Silver Spring, MD – The U.S. Food and Drug Administration (FDA) has announced the following actions taken in its ongoing response effort to the COVID-19 Coronavirus pandemic:
On Wednesday, the FDA updated the SARS-CoV-2 Viral Mutations: Impact on COVID-19 Tests web page to share new information regarding:
- Background information on the SARS-CoV-2 omicron variant
- Impact of the SARS-CoV-2 omicron variant on antigen diagnostic tests
The update revised:
- The FDA’s recommendations for clinical laboratory staff and health care providers.
- Information on the impact of the SARS-CoV-2 omicron variant on molecular diagnostic tests
Today, ASPR and the FDA released a joint statement on the circulating SARS-CoV-2 viral variants, including Omicron, and how the variants may be associated with resistance to monoclonal antibodies. Data show that it is unlikely that bamlanivimab and etesevimab administered together or REGEN-COV will retain activity against this variant.
Based on similar cell culture data currently available, sotrovimab appears to retain activity against the Omicron variant. FDA updated the Health Care Provider Fact Sheets for bamlanivimab and etesevimab administered together, REGEN-COV, and sotrovimab with specific information regarding expected activity against the Omicron variant (B.1.1.529/BA.1). Based on this information, ASPR will pause any further allocations of bamlanivimab and etesevimab together, etesevimab alone, and REGEN-COV pending updated data from the CDC.
Shipments of sotrovimab did resume this week, and delivery of 55,000 doses of product has begun. An additional 300,000 doses of sotrovimab will be available for distribution in January. As additional data become available, FDA and ASPR will provide updates and further recommendations and consider if additional actions are warranted.
This week, the FDA authorized two oral antivirals for the treatment of COVID-19 Coronavirus in certain patients. Pfizer’s Paxlovid (nirmatrelvir tablets and ritonavir tablets, co-packaged for oral use) is authorized for the treatment of mild-to-moderate COVID-19 in adults and pediatric patients (12 years of age and older weighing at least 40 kilograms or about 88 pounds) with positive results of direct SARS-CoV-2 testing, and who are at high risk for progression to severe COVID-19, including hospitalization or death.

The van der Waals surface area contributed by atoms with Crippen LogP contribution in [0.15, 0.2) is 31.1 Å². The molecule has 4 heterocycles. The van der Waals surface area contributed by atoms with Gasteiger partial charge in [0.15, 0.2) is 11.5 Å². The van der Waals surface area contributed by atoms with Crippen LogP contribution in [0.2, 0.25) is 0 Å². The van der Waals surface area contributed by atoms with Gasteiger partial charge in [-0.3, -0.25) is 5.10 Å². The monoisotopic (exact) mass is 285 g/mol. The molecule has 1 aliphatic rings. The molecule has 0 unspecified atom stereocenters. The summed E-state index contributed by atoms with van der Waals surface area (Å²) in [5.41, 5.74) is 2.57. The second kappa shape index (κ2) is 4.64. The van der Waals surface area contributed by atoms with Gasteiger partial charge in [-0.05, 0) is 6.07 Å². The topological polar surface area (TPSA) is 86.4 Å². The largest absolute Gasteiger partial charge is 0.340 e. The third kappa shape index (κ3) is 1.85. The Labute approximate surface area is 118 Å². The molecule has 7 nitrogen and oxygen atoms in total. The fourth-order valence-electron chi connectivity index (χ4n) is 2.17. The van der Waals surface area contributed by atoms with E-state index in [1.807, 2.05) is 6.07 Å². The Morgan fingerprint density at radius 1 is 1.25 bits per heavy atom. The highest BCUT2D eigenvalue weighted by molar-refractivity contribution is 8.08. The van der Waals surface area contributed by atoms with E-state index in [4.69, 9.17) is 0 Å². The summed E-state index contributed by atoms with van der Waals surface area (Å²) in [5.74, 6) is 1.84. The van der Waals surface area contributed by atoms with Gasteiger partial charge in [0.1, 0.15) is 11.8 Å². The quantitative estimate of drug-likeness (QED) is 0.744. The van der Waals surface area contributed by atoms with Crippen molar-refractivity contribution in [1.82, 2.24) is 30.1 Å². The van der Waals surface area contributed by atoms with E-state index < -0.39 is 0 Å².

Both treatments are available by prescription only and should be initiated as soon as possible after diagnosis of COVID-19 Coronavirus and within five days of symptom onset.
- As of today, 418 tests and sample collection devices are authorized by the FDA under emergency use authorizations (EUAs). These include 290 molecular tests and sample collection devices, 87 antibody and other immune response tests, and 41 antigen tests. There are 67 molecular authorizations and one antibody authorization that can be used with home-collected samples. There is one EUA for a molecular prescription at-home test, three EUAs for antigen prescription at-home tests, 11 EUAs for antigen over-the-counter (OTC) at-home tests, and three EUAs for molecular OTC at-home tests.
- The FDA has authorized 22 antigen tests and nine molecular tests for serial screening programs. The FDA has also authorized 738 revisions to EUA authorizations.
About the U.S. Food and Drug Administration
The U.S. Food and Drug Administration (FDA), an agency within the U.S. Department of Health and Human Services, protects the public health by assuring the safety, effectiveness, and security of human and veterinary drugs, vaccines, and other biological products for human use, and medical devices.
The agency also is responsible for the safety and security of our nation’s food supply, cosmetics, dietary supplements, products that give off electronic radiation, and for regulating tobacco products.